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Association of neighbourhood residence and preferences with the built environment, work-related travel behaviours, and health implications for employed adults: Findings from the URBAN study

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Author Info

  • Badland, Hannah M.
  • Oliver, Melody
  • Kearns, Robin A.
  • Mavoa, Suzanne
  • Witten, Karen
  • Duncan, Mitch J.
  • Batty, G. David
Registered author(s):

    Abstract

    Although the neighbourhoods and health field is well established, the relationships between neighbourhood selection, neighbourhood preference, work-related travel behaviours, and transport infrastructure have not been fully explored. It is likely that understanding these complex relationships more fully will inform urban policy development, and planning for neighbourhoods that support health behaviours. Accordingly, the objective of this study was to identify associations between these variables in a sample of employed adults. Self-reported demographic, work-related transport behaviours, and neighbourhood preference data were collected from 1616 employed adults recruited from 48 neighbourhoods located across four New Zealand cities. Data were collected between April 2008 and September 2010. Neighbourhood built environment measures were generated using geographical information systems. Findings demonstrated that more people preferred to live in urban (more walkable), rather than suburban (less walkable) settings. Those living in more suburban neighbourhoods had significantly longer work commute distances and lower density of public transport stops available within the neighbourhood when compared with those who lived in more urban neighbourhoods. Those preferring a suburban style neighbourhood commuted approximately 1.5 km further to work when compared with participants preferring urban settings. Respondents who preferred a suburban style neighbourhood were less likely to take public or active transport to/from work when compared with those who preferred an urban style setting, regardless of the neighbourhood type in which they resided. Although it is unlikely that constructing more walkable environments will result in work-related travel behaviour change for all, providing additional highly walkable environments will help satisfy the demand for these settings, reinforce positive health behaviours, and support those amenable to change to engage in higher levels of work-related public and active transport.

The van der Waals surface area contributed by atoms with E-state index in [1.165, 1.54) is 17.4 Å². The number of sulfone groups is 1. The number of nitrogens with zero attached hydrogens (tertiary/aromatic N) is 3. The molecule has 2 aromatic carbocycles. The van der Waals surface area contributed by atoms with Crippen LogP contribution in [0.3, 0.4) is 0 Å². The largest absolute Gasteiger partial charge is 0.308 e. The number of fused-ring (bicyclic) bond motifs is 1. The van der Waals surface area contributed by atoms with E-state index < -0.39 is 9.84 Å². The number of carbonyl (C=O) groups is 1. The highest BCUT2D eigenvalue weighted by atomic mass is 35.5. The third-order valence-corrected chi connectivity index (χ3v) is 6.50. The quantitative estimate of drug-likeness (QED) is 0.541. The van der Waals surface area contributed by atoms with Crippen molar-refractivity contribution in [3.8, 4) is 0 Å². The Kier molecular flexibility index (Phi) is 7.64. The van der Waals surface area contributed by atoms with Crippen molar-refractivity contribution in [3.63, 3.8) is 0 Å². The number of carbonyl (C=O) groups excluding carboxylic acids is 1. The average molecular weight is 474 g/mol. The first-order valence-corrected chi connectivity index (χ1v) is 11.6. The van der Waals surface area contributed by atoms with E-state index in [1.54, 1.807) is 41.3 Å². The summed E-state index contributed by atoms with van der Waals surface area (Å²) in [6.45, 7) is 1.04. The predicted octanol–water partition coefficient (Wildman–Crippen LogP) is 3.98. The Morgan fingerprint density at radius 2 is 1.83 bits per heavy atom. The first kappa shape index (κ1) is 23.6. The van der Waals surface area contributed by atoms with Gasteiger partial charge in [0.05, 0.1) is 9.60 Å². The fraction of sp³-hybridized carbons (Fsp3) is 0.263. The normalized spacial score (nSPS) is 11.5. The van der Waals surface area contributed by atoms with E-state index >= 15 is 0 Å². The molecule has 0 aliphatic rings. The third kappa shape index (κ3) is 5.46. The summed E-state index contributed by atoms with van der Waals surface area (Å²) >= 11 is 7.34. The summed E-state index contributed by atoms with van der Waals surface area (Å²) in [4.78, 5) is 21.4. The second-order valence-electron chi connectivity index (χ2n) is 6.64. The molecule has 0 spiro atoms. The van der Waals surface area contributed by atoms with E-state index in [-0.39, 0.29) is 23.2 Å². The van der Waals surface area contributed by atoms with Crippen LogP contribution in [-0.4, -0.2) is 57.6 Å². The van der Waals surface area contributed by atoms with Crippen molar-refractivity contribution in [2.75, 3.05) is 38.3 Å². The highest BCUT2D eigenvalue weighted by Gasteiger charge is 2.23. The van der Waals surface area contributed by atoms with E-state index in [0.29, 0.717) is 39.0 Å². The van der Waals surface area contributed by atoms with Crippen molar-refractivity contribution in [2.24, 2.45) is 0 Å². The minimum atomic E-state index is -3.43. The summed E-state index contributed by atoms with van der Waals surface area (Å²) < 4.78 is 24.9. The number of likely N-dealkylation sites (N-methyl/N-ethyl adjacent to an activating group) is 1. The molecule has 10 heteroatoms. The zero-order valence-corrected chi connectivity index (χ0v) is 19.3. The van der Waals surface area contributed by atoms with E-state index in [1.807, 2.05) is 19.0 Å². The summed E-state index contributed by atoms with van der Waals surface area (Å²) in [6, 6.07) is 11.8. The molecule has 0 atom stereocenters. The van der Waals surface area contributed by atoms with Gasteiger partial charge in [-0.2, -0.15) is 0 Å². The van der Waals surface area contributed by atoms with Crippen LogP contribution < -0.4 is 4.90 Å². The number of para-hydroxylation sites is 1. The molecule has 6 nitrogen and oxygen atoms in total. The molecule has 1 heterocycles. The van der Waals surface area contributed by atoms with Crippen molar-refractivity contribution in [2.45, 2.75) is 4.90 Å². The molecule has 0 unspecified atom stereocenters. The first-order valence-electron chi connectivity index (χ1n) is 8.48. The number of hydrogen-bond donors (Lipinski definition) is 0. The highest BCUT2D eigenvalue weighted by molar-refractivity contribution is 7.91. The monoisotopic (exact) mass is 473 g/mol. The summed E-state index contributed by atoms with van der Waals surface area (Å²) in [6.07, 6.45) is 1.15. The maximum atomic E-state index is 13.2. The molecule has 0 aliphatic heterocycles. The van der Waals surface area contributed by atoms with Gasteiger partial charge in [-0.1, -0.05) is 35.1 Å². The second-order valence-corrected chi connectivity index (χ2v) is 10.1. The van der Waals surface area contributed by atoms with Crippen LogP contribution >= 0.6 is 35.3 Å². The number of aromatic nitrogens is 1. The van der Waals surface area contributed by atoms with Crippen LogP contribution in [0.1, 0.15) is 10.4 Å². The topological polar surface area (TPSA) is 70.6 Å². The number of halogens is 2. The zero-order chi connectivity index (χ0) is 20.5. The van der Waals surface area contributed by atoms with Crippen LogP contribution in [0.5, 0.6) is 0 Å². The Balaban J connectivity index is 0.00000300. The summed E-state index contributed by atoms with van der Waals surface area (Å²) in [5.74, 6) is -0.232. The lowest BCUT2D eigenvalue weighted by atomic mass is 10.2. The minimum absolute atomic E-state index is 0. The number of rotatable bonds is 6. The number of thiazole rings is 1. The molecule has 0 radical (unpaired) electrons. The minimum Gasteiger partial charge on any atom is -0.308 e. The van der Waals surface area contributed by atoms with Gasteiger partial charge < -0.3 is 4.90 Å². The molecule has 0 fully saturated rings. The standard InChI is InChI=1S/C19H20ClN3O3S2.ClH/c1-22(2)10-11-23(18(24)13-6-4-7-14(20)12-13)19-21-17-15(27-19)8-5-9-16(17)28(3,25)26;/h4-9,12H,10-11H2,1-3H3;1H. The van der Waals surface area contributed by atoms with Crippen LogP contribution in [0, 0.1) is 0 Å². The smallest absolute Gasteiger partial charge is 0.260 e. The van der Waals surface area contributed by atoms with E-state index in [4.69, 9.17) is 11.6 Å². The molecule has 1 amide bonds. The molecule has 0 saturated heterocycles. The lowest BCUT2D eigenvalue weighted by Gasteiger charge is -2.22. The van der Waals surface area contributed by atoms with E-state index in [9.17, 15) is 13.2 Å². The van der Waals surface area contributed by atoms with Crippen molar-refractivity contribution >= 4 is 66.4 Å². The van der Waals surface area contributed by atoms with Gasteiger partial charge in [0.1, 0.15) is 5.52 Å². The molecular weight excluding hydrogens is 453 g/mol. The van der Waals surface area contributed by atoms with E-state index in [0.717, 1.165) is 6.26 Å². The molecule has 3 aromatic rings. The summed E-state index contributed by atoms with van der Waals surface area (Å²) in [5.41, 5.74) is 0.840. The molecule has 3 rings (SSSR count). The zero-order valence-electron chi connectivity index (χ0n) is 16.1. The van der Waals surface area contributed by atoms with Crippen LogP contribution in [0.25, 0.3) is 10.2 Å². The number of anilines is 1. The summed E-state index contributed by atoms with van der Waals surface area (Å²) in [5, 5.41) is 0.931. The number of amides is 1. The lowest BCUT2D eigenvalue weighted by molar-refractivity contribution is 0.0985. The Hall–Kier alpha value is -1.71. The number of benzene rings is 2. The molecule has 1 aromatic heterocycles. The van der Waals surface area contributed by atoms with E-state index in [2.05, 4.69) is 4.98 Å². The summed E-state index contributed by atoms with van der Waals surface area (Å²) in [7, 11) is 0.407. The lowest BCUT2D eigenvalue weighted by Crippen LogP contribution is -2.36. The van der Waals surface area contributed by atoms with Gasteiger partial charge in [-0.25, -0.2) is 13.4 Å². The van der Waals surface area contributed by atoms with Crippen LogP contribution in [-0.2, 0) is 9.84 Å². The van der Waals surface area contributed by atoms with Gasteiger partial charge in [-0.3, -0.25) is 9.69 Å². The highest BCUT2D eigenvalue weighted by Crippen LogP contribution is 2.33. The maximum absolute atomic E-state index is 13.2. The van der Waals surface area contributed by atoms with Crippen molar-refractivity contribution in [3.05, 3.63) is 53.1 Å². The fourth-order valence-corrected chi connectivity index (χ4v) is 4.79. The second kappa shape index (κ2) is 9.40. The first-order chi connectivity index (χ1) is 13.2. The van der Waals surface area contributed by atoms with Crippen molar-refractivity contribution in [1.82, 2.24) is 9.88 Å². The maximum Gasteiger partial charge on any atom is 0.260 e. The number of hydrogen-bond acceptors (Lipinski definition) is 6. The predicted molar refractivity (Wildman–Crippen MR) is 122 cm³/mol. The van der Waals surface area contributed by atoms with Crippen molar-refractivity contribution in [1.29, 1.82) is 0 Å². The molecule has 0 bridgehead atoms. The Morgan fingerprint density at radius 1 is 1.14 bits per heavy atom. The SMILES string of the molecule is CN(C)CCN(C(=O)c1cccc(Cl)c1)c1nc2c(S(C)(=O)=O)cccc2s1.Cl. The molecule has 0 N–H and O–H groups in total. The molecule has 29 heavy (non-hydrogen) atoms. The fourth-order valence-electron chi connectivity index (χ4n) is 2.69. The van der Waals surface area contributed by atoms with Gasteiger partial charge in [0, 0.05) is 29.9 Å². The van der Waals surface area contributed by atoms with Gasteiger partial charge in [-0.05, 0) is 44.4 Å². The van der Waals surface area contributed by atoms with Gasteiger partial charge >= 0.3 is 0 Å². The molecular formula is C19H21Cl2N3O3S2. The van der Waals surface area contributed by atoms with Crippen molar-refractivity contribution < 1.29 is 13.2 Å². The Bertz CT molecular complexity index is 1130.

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    File URL: http://www.sciencedirect.com/science/article/pii/S0277953612004674
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    Bibliographic Info

    Article provided by Elsevier in its journal Social Science & Medicine.

    Volume (Year): 75 (2012)
    Issue (Month): 8 ()
    Pages: 1469-1476

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    Handle: RePEc:eee:socmed:v:75:y:2012:i:8:p:1469-1476

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    Related research

    Keywords: Transport; Neighbourhood; Physical activity; Adults; New Zealand; Employed; Travel behaviour;

    References

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    1. Cynthia Chen & Hongmian Gong & Robert Paaswell, 2008. "Role of the built environment on mode choice decisions: additional evidence on the impact of density," Transportation, Springer, vol. 35(3), pages 285-299, May.
    2. Daniel G Chatman, 2009. "Residential choice, the built environment, and nonwork travel: evidence using new data and methods," Environment and Planning A, Pion Ltd, London, vol. 41(5), pages 1072-1089, May.
    3. Dargay, Joyce M, 2001. "The effect of income on car ownership: evidence of asymmetry," Transportation Research Part A: Policy and Practice, Elsevier, vol. 35(9), pages 807-821, November.
    4. Cummins, Steven & Curtis, Sarah & Diez-Roux, Ana V. & Macintyre, Sally, 2007. "Understanding and representing 'place' in health research: A relational approach," Social Science & Medicine, Elsevier, vol. 65(9), pages 1825-1838, November.
    5. Frank, Lawrence Douglas & Saelens, Brian E. & Powell, Ken E. & Chapman, James E., 2007. "Stepping towards causation: Do built environments or neighborhood and travel preferences explain physical activity, driving, and obesity?," Social Science & Medicine, Elsevier, vol. 65(9), pages 1898-1914, November.
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